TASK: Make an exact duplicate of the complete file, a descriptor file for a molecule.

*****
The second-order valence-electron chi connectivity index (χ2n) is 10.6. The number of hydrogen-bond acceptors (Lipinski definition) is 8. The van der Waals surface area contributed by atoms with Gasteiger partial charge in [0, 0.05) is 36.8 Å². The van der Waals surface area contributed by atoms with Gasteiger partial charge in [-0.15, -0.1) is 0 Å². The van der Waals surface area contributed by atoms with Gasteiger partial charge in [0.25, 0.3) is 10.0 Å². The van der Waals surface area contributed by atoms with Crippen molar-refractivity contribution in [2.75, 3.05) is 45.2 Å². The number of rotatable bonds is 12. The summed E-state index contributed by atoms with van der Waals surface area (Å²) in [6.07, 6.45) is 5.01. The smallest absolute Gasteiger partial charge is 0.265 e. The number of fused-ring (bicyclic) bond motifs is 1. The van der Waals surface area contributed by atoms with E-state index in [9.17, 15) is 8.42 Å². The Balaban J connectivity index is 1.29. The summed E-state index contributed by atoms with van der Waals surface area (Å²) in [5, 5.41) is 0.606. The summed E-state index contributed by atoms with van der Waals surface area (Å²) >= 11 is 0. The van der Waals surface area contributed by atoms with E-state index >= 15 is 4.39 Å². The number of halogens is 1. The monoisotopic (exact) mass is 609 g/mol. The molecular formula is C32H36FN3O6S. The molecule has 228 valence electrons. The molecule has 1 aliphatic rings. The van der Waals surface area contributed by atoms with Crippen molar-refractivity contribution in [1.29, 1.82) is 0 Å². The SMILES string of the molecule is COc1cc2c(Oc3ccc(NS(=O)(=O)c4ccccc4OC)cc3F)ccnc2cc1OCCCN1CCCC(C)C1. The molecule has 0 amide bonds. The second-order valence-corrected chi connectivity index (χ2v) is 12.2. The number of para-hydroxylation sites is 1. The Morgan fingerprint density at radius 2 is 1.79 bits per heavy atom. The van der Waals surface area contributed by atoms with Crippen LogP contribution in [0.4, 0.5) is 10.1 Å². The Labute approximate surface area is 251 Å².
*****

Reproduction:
The second-order valence-electron chi connectivity index (χ2n) is 10.6. The number of hydrogen-bond acceptors (Lipinski definition) is 8. The van der Waals surface area contributed by atoms with Gasteiger partial charge in [0, 0.05) is 36.8 Å². The van der Waals surface area contributed by atoms with Gasteiger partial charge in [-0.15, -0.1) is 0 Å². The van der Waals surface area contributed by atoms with Gasteiger partial charge in [0.25, 0.3) is 10.0 Å². The van der Waals surface area contributed by atoms with Crippen molar-refractivity contribution in [2.75, 3.05) is 45.2 Å². The number of rotatable bonds is 12. The summed E-state index contributed by atoms with van der Waals surface area (Å²) in [6.07, 6.45) is 5.01. The smallest absolute Gasteiger partial charge is 0.265 e. The number of fused-ring (bicyclic) bond motifs is 1. The van der Waals surface area contributed by atoms with E-state index in [9.17, 15) is 8.42 Å². The Balaban J connectivity index is 1.29. The summed E-state index contributed by atoms with van der Waals surface area (Å²) in [5, 5.41) is 0.606. The summed E-state index contributed by atoms with van der Waals surface area (Å²) >= 11 is 0. The van der Waals surface area contributed by atoms with E-state index >= 15 is 4.39 Å². The number of halogens is 1. The monoisotopic (exact) mass is 609 g/mol. The molecular formula is C32H36FN3O6S. The molecule has 228 valence electrons. The molecule has 1 aliphatic rings. The van der Waals surface area contributed by atoms with Crippen molar-refractivity contribution in [1.29, 1.82) is 0 Å². The SMILES string of the molecule is COc1cc2c(Oc3ccc(NS(=O)(=O)c4ccccc4OC)cc3F)ccnc2cc1OCCCN1CCCC(C)C1. The molecule has 0 amide bonds. The second-order valence-corrected chi connectivity index (χ2v) is 12.2. The number of para-hydroxylation sites is 1. The Morgan fingerprint density at radius 2 is 1.79 bits per heavy atom. The van der Waals surface area contributed by atoms with Crippen LogP contribution in [0.4, 0.5) is 10.1 Å². The Labute approximate surface area is 251 Å².